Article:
Our slow progression on the ice, which brings us to 4000 metres of altitude, helps us understand how fascinating but insidious the mountain environment can be. The ice breaks next to our feet, revealing every shade of blue – cracks that can be hundreds of metres deep and hide under invisible bridges of snow. It’s beautiful and terrifying.
As if it heard us, the mountain, at a certain point, decides to remind us of its strength. I hear a dull rumble, like a helicopter approaching. Except that there isn’t one in sight.
We turn our heads in unison, just in time to see a small avalanche start next to us, making a threatening sound on its way down towards the valley. Towards our yellow and blue clad colleagues that follow not far away. It was, literally, a moment that took our breath away. Then, as quickly as it started, it ended. Should we be scared? Are we risking it? These are the thoughts that accompany us like a black cloud. The guides help us calm down: the path needs to be followed exactly because it takes into account these risks. But as much as this is true, the message is clear. The mountain demands respect, and it needs to be faced with extreme preparation.
We go up and down, up and down, with the Mont Blanc observing us from a distance. We see small, dark points trying to climb its slopes, and for the first time we can actually see what it means to reach the top of Europe. And then we get to a wall of snow: from here we just have to climb. Aiguille du Midi, our destination, where we’ll take the gondola towards Italy, is a couple of hundred metres vertically above us.
Obviously, the mountain played the usual trick on us: on paper, the climb is 400 metres, but we’ve done a few hundred downhill, and the real climb is closer to 800 metres.
We’re almost there not, and we’ve learned the trick: one, two, one, two… a slow but steady pace, no stopping, no giving in. I focus on my feet and try to avoid glancing at the way to go. One, two, one, two.
Maybe this is exactly why I don’t realise how narrow the crest we are walking on is until we get to the top of it. On my right, there is no land in sight from where I stand to the green of Chamonix, at 1035 metres. On my left, a long overhand of snow and rock would bring me just as low. I hang on to my ice axe as much as I can and I push. This tool, planted in the ice like a walking stick changes my hypnotic pace: one, two, three, one, two, three, one, two, three… we’re so high up!
Metres away from the hut I stop and lock myself in to wait and for the other climbers to pass: it’s the perfect place.
It’s the perfect place to capture it, to see it painted on the faces of those around me.
Yes, that, the thing we’ve been looking for up and down these mountains: change.
The essence of challenge, of overcoming our own limits.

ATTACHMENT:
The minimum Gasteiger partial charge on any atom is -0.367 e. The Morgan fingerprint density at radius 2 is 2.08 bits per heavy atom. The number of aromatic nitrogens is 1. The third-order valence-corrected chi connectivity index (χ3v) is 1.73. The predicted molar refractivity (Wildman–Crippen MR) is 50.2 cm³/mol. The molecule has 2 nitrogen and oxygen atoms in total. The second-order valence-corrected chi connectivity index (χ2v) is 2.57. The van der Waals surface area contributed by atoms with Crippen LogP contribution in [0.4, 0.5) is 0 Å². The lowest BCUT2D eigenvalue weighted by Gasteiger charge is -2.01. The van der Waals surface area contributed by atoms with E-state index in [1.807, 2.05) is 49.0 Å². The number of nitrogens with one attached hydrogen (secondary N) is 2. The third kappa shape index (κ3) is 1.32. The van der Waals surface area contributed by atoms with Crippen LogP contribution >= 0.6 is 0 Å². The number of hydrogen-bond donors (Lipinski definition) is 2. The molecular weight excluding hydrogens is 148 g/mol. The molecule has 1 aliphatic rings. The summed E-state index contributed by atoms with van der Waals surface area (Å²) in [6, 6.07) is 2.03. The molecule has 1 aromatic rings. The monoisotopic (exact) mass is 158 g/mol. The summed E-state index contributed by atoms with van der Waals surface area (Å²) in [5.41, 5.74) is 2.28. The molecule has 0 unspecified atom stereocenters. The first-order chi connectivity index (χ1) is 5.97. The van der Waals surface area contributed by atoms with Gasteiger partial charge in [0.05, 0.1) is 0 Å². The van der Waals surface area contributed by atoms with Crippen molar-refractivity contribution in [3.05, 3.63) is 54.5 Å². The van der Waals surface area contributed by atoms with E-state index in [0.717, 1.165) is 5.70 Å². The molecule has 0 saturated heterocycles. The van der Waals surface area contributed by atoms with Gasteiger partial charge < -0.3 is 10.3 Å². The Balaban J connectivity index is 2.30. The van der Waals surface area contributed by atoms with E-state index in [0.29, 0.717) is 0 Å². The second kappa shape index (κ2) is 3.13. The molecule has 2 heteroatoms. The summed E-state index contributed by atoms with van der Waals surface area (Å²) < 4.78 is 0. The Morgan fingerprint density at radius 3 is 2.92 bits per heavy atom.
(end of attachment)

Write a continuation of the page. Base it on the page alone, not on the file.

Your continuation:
That half smile… afraid, surprised, in disbelief, and victorious, that I continue to see in those that pass me by.
We all meet up again in the valley, a few cable car rides later, where we observe the incredible beauty of the landscape and the length of the route that we walked.
As usual, while savouring a beer and a bite to eat, we share our reactions to the outing.
Disbelief reigns. Disbelief of the difficulty of the final stretch, that challenged even the most well trained. Disbelief of the fear, the height, the ice. But, above all, disbelief of ourselves, for having made it.
“I overcame a limit that I never thought I’d even try to overcome,” whispers Elena as she shakes her head.
Come sempre, però, al momento del debrief vengono fuori anche le nostre mancanze: ci serve la tecnica. Non ci basta avere una piccozza nello zaino, ci serve saperla usare nel caso di una caduta. Ci serve averlo provato, e aver visto che riusciamo a fermarci. Il coraggio è quella cosa che si trova all’incrocio tra la volontà e la sicurezza nelle proprie capacità.
As always, during the debrief, our shortcomings emerge. We need technique. It’s not enough to carry an ice axe in our backpack – we need to know how to use it in case we fall. We need to experience it in order to know that we’re capable of using it to break. Courage is that thing that lies at the crossroads between willfulness and confidence in our own capacities.
The we need awareness. Awareness of our personal limits, and of where we want to stop. But in order to evaluate this, we need to be aware of the journey. And its up to each of us to study and prepare for the next outing – not just from the physical point of view. We have all the tools to do it.
Like in Change Management, there are no alibis, no “I didn’t know what I needed to do to change”. It’s everyone’s responsibility, an individual push to do our research and to prepare ourselves, while the collective push guides and supports us.
One thing, however, gets clearer every time: maybe, had they known what was waiting, some of those that participated today wouldn’t have even tried.
Even though they all did it – no exclusions.
And maybe this is the climax of that change that we observed from all angles during this extraordinary Methodos Red Week.